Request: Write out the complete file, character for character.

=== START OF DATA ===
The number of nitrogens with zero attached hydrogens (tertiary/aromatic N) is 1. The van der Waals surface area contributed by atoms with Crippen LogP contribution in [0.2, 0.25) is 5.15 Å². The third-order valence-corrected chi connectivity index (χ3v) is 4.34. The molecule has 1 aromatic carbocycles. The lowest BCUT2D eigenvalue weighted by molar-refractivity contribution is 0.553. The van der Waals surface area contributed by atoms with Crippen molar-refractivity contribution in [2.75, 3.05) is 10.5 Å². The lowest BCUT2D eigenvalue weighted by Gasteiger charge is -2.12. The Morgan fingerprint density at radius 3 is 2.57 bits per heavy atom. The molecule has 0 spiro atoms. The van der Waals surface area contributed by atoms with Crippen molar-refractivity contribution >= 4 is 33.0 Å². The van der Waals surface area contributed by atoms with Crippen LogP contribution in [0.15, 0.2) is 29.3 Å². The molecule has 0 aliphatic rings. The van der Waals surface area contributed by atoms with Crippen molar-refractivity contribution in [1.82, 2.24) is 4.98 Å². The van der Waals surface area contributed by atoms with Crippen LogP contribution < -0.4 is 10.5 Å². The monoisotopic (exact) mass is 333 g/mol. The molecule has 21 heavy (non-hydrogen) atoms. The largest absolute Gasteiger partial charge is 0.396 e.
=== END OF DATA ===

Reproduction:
The number of nitrogens with zero attached hydrogens (tertiary/aromatic N) is 1. The van der Waals surface area contributed by atoms with Crippen LogP contribution in [0.2, 0.25) is 5.15 Å². The third-order valence-corrected chi connectivity index (χ3v) is 4.34. The molecule has 1 aromatic carbocycles. The lowest BCUT2D eigenvalue weighted by molar-refractivity contribution is 0.553. The van der Waals surface area contributed by atoms with Crippen molar-refractivity contribution in [2.75, 3.05) is 10.5 Å². The lowest BCUT2D eigenvalue weighted by Gasteiger charge is -2.12. The Morgan fingerprint density at radius 3 is 2.57 bits per heavy atom. The molecule has 0 spiro atoms. The van der Waals surface area contributed by atoms with Crippen molar-refractivity contribution >= 4 is 33.0 Å². The van der Waals surface area contributed by atoms with Crippen LogP contribution in [0.15, 0.2) is 29.3 Å². The molecule has 0 aliphatic rings. The van der Waals surface area contributed by atoms with Crippen molar-refractivity contribution in [1.82, 2.24) is 4.98 Å². The van der Waals surface area contributed by atoms with Crippen LogP contribution < -0.4 is 10.5 Å². The monoisotopic (exact) mass is 333 g/mol. The molecule has 21 heavy (non-hydrogen) atoms. The largest absolute Gasteiger partial charge is 0.396 e.